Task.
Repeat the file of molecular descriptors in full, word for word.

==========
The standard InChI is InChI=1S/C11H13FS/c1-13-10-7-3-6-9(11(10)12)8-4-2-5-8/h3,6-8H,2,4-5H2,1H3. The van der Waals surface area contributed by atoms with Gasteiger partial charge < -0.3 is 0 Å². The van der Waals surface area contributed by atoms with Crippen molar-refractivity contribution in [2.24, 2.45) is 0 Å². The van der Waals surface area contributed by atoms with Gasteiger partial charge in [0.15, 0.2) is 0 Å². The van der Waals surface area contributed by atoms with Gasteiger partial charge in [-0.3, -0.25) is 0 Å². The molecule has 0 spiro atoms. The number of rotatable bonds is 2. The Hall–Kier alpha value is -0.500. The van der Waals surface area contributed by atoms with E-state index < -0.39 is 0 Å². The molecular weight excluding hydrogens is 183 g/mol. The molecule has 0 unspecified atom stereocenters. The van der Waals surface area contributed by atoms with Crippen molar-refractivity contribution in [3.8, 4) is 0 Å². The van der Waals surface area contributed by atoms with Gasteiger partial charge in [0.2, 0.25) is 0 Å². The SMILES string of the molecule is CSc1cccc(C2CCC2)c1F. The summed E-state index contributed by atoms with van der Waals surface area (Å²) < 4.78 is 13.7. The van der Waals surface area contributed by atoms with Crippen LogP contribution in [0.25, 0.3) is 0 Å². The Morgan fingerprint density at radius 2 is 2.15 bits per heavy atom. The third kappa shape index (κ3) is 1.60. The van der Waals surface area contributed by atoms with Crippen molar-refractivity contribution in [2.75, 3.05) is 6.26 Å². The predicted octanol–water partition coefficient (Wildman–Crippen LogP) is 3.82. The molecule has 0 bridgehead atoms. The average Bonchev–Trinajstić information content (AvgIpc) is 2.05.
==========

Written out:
The standard InChI is InChI=1S/C11H13FS/c1-13-10-7-3-6-9(11(10)12)8-4-2-5-8/h3,6-8H,2,4-5H2,1H3. The van der Waals surface area contributed by atoms with Gasteiger partial charge < -0.3 is 0 Å². The van der Waals surface area contributed by atoms with Crippen molar-refractivity contribution in [2.24, 2.45) is 0 Å². The van der Waals surface area contributed by atoms with Gasteiger partial charge in [0.15, 0.2) is 0 Å². The van der Waals surface area contributed by atoms with Gasteiger partial charge in [-0.3, -0.25) is 0 Å². The molecule has 0 spiro atoms. The number of rotatable bonds is 2. The Hall–Kier alpha value is -0.500. The van der Waals surface area contributed by atoms with E-state index < -0.39 is 0 Å². The molecular weight excluding hydrogens is 183 g/mol. The molecule has 0 unspecified atom stereocenters. The van der Waals surface area contributed by atoms with Crippen molar-refractivity contribution in [3.8, 4) is 0 Å². The van der Waals surface area contributed by atoms with Gasteiger partial charge in [0.2, 0.25) is 0 Å². The SMILES string of the molecule is CSc1cccc(C2CCC2)c1F. The summed E-state index contributed by atoms with van der Waals surface area (Å²) < 4.78 is 13.7. The van der Waals surface area contributed by atoms with Crippen LogP contribution in [0.25, 0.3) is 0 Å². The Morgan fingerprint density at radius 2 is 2.15 bits per heavy atom. The third kappa shape index (κ3) is 1.60. The van der Waals surface area contributed by atoms with Crippen molar-refractivity contribution in [2.75, 3.05) is 6.26 Å². The predicted octanol–water partition coefficient (Wildman–Crippen LogP) is 3.82. The molecule has 0 bridgehead atoms. The average Bonchev–Trinajstić information content (AvgIpc) is 2.05.